In the fourth quarter of 2005, the company made $2.45 billion in profits. In the fourth quarter of 2006, it only made $1.5 billion. That's a 39% drop!

And the sales side isn't much better. Revenues for the fourth quarter of 2006 were $9.7 billion, down 5% from $10.2 billion a year ago.

These results, especially the shrinking sales, tell you exactly how tough the processor chip business is, and how poorly Intel is really doing.

Financial Fun and Games #4: Promise Investors That You'll Get Lean and Mean
Intel would have investors think that its restructuring plan, which includes spending and manufacturing cuts, will save $2 billion in costs and send its profits to the moon.

Now, $2 billion is indeed a lot of money, but once you look at the footnotes, you'll see how misleading that claim is — I'm talking about the phrase “exclusive of restructuring costs.”

See, Intel massively reduced its workforce. The company laid off about 8% of its workers in a year. That's not a cheap move — severance pay, training allowances, and early retirement costs will eat up most, if not all, of that $2 billion in supposed savings.

And here's my larger point: The whole concept of excluding this or that permits Intel to sweep its mistakes under the rug. Plus, it makes the company's results look way better than they really are. Heck, if I were able to exclude 50 pounds, you could call me skinny.

What This Means for Intel and Investors
All the financial fun and games are simply Intel's way of sidestepping the real problem — it's operating in a mature industry whose best days are in the past. Prices for technology items have come down, and the profit margins just aren't there anymore.

Think about it … TVs, calculators, microwave ovens, cell phones, long distance land-lines, and copiers are all industries that enjoyed gangbuster profits at one time, but eventually their glory days faded. Unless you're a hard-core Internet gaming addict, there's no reason to spend more than $1,000 on a PC anymore. Today, you can get a wonderful setup for $500 or $600.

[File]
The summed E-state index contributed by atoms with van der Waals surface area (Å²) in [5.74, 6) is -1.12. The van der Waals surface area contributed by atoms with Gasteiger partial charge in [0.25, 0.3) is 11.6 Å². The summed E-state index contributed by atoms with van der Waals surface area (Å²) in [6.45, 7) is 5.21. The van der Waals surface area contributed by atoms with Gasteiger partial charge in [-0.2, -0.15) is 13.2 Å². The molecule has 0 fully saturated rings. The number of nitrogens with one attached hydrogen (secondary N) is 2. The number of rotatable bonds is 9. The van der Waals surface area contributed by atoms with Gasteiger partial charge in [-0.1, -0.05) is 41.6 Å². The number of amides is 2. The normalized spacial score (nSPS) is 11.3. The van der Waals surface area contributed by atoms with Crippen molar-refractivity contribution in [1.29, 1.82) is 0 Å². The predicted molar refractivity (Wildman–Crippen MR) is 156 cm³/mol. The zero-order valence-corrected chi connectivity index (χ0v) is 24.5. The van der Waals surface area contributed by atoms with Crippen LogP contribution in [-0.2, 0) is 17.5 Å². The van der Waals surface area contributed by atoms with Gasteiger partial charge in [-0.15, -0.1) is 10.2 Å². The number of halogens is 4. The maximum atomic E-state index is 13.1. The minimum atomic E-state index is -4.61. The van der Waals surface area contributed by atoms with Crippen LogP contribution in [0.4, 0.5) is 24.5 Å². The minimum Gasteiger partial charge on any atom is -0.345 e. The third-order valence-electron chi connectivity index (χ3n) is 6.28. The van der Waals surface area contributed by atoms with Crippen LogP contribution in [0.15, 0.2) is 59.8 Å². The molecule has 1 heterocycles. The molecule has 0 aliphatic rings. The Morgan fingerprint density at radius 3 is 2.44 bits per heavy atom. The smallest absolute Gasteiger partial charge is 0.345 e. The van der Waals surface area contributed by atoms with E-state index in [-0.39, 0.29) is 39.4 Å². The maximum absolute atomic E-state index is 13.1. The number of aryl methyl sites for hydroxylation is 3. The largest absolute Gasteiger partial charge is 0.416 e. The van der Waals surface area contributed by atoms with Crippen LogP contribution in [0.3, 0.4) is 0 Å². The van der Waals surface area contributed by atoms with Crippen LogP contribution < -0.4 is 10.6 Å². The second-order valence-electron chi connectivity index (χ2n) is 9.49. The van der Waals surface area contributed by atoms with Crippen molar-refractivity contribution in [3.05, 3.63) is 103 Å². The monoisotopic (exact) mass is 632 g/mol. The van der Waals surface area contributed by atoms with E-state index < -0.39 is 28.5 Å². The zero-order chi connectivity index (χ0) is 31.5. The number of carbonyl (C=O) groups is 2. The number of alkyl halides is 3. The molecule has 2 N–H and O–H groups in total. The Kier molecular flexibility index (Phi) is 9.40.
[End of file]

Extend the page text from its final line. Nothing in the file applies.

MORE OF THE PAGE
And how much of that $500 do you think a company like Intel can hog for itself? The two-fold answer is “not much” and “a lot less than it used to get.”

If you're a long-term reader of my column, you already know that I've been singing the same song since Intel was a $60, $50, $40, and $30 stock. But let me say it one more time — I expect Intel to become a sub-$10 stock.

Fund Ticker Investment in Intel
Integrity Value IVUAX 6.8%
Van Kampen Exchange ACEHX 6.6%
Kelmoore Strategy KSOIX 5.9%
White Oak Select Growth WOGSX 5.8%
Pioneer Growth Leaders LRPSX 5.3%
IXIS Harris Focused Value NRSCX 5.1%
Sycuan U.S. Value SYCUX 5.0%
American Heritage Growth AHEGX 5.0%
Source: Morningstar

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One other warning: Some of you may be big Intel shareholders and not even know it. I put together a list of mutual funds that have at least 5% of their portfolio invested in Intel. In my opinion, any fund with that much of its portfolio in Intel is destined to headline a future worst performers list. So don't listen to the Wall Street cheerleaders, Intel's management, or the underpaid reporters with no money to invest.

And be on the lookout for these same tactics from other companies, too. Plenty of firms are using smoke and mirrors to hide the painful truth from investors.

Best wishes,

Tony Sagami

This investment news is brought to you by Money and Markets. Money and Markets is a free daily investment newsletter from Martin D. Weiss and Weiss Research analysts offering the latest investing news and financial insights for the stock market, including tips and advice on investing in gold, energy and oil. Dr. Weiss is a leader in the fields of investing, interest rates, financial safety and economic forecasting. To view archives or subscribe, visit